Let’s first look at the goals and responsibilities of a tech marketer. In part two of this series, we’ll dive deeper into the skills, knowledge, and experience you need in this field.
What Does a Tech Marketer Do?
Simply put, a technical marketer is someone responsible for overseeing all aspects of tech content marketing, including strategy, creation, and distribution of technical content—not just written content but also labs, blogs, videos, and webinars—along with analytics to drive continuous improvement. In most organizations, these responsibilities won’t fall on just one person—despite the pervasive myth that all it takes is one good tech writer. However, how they are divided will vary from organization to organization.
This content is considered technical content (as compared with general marketing content) because it positions product features as a direct and compelling response to detailed practitioner pain points; it also conveys other technical information to communicate proficiency and authenticity.
Included within this general description, however, are a number of other responsibilities they must fulfill along the way:
- Conduct research into products, target audiences, and the competitive landscape
- Collaborate with other teams within the organization to fully understand the product, the client, and the strategic vision going forward
- Determine (or participate in determining) product positioning, messaging frameworks, G2M, and pricing strategies
- Plan campaigns and editorial calendars; create sales enablement collaterals
- Measure performance and contribute to lead generation and product awareness
- Plan (or contribute to planning) a regular editorial schedule of newly released content
Of course, that’s all very abstract. To help us make this concrete for you, we asked a few of our clients for details on their actual activities as tech marketers. Here’s how one marketer responded:
Meet a Tech Marketer: Arun
IOD: What’s your daily routine?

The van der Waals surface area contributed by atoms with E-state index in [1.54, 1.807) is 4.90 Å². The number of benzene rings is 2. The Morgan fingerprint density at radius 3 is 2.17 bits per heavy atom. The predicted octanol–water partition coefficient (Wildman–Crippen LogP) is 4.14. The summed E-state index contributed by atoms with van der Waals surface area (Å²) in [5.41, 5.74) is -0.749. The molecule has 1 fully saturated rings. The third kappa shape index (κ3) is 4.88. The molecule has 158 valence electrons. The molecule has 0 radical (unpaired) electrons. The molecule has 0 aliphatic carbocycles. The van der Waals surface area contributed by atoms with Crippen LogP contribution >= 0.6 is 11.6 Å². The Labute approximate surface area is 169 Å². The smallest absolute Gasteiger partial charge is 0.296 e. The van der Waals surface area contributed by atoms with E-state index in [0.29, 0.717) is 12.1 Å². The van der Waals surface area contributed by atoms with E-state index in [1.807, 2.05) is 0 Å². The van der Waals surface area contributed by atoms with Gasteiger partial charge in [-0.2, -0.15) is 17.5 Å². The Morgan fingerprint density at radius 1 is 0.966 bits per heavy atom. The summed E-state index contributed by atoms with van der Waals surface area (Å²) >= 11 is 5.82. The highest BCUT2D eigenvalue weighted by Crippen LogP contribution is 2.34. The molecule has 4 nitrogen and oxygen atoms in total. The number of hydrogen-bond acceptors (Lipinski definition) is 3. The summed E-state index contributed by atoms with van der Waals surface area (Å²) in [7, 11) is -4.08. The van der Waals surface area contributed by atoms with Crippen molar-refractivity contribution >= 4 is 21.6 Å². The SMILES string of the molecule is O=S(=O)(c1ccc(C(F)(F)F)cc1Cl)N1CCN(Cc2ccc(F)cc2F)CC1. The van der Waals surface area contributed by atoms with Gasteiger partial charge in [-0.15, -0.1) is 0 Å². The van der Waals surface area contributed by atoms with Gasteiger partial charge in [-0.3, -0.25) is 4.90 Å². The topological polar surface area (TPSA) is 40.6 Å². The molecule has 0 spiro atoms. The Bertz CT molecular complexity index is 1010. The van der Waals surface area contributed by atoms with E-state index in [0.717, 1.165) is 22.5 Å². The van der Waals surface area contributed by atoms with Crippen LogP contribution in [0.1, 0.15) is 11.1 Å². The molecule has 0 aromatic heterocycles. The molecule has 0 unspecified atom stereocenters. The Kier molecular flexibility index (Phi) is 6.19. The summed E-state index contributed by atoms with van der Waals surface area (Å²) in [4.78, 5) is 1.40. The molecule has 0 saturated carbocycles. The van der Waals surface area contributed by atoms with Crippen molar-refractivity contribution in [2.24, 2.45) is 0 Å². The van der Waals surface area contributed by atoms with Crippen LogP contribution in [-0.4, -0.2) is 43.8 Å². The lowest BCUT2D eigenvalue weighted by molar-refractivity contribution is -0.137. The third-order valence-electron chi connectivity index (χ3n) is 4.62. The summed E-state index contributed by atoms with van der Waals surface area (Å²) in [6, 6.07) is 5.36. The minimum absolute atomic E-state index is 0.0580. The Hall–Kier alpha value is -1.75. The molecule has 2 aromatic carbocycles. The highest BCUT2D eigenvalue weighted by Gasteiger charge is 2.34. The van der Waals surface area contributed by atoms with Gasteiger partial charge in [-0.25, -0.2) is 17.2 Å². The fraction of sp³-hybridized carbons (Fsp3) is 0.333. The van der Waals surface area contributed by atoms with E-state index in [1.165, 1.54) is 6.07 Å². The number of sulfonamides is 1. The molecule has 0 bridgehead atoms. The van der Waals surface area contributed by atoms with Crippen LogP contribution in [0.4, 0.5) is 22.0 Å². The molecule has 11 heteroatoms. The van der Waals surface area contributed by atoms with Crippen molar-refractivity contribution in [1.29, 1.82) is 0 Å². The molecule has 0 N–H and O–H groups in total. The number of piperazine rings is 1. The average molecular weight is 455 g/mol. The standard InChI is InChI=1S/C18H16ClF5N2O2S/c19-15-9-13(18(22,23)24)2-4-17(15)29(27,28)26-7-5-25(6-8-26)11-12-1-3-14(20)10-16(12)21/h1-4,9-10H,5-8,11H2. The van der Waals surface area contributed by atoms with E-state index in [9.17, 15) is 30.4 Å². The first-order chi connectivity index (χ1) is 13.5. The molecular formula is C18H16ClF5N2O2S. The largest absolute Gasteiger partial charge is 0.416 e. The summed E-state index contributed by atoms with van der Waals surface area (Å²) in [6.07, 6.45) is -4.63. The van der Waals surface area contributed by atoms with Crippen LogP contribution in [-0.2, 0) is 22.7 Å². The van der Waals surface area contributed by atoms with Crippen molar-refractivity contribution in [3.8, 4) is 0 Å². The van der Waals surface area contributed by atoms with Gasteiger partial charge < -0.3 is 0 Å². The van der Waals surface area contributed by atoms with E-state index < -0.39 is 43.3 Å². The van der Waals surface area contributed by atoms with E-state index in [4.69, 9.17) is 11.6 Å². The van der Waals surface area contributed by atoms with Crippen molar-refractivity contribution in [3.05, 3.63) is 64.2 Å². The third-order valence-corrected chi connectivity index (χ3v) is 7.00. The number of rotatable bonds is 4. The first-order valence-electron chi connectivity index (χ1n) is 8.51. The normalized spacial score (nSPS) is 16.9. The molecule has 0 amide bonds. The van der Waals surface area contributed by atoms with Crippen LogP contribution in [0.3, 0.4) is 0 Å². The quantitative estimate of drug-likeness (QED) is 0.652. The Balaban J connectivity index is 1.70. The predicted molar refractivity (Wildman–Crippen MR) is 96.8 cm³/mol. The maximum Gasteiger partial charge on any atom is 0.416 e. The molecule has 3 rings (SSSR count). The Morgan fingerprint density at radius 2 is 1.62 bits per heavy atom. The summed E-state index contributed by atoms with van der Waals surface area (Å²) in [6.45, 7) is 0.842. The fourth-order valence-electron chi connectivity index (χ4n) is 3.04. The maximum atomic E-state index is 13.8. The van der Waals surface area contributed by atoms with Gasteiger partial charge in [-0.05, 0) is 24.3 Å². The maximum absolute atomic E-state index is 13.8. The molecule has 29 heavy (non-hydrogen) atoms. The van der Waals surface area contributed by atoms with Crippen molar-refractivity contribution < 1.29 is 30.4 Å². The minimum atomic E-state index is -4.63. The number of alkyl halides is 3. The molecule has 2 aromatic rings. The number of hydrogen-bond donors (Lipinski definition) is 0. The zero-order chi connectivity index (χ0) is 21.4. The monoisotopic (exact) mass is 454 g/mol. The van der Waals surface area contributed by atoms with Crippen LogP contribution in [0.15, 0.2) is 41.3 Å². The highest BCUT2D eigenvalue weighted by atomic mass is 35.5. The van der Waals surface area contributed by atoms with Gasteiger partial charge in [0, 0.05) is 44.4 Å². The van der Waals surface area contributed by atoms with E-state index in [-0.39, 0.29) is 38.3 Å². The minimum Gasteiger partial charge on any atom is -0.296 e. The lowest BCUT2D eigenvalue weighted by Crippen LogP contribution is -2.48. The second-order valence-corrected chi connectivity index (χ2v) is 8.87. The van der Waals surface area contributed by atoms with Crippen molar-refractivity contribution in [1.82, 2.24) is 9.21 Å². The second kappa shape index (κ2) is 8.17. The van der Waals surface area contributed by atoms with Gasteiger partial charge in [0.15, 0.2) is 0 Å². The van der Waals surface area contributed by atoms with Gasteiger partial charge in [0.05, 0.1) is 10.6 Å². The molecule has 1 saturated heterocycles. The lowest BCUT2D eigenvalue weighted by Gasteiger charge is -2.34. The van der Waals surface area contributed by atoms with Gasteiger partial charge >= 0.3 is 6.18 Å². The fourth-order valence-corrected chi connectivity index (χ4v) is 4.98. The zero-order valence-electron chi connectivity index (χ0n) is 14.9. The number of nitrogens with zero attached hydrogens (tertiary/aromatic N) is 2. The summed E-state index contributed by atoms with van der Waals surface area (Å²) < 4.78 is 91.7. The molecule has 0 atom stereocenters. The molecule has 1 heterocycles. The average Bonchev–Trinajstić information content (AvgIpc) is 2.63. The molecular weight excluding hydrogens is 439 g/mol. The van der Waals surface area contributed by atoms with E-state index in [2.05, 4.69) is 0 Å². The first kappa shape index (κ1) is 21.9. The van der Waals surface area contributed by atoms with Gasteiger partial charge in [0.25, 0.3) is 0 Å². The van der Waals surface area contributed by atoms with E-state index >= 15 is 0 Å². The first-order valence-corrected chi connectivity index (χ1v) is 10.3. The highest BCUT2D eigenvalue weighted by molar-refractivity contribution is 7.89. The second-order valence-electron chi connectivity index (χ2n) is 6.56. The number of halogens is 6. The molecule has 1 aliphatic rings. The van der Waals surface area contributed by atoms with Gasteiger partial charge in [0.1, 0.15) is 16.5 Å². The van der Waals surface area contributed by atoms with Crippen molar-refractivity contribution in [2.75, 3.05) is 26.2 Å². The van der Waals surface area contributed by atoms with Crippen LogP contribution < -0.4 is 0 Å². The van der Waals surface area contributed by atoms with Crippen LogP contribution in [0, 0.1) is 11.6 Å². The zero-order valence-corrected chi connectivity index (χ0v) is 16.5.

Arun: Meet with product managers and a range of internal stakeholders to plan content goals; prioritize tasks related to upcoming campaigns; identify opportunities; follow up with content writers on pending items; detect and resolve anomalies; liaise with teams, including content, design, marketing, sales; and more.
IOD: What are your 3 main KPIs?
IOD: What is the most challenging part of your job?
Arun: Achieving consistent content quality; that’s probably an ongoing battle for anyone in this field. That and availability of SMEs, because they’re often so busy and their time is claimed by so many stakeholders.
IOD: How did you become a tech marketer?
Arun: I started out as a journalist and embraced an opportunity to pivot. I always enjoyed and appreciated technology, so it felt like a natural shift for me.
IOD: What’s one thing you love about your job?
Arun: Definitely the satisfaction of seeing the results of our labor and showing it to our company’s leadership.
Getting in the Back Door
The main factor driving the need and demand for great tech marketers is the rise of bottom-up growth. These days, the most important person to reach with messages about an app or platform is what we call the practitioner: the DevOps engineer, the IT gal, or the security pro team lead who is ultimately going to be using the product.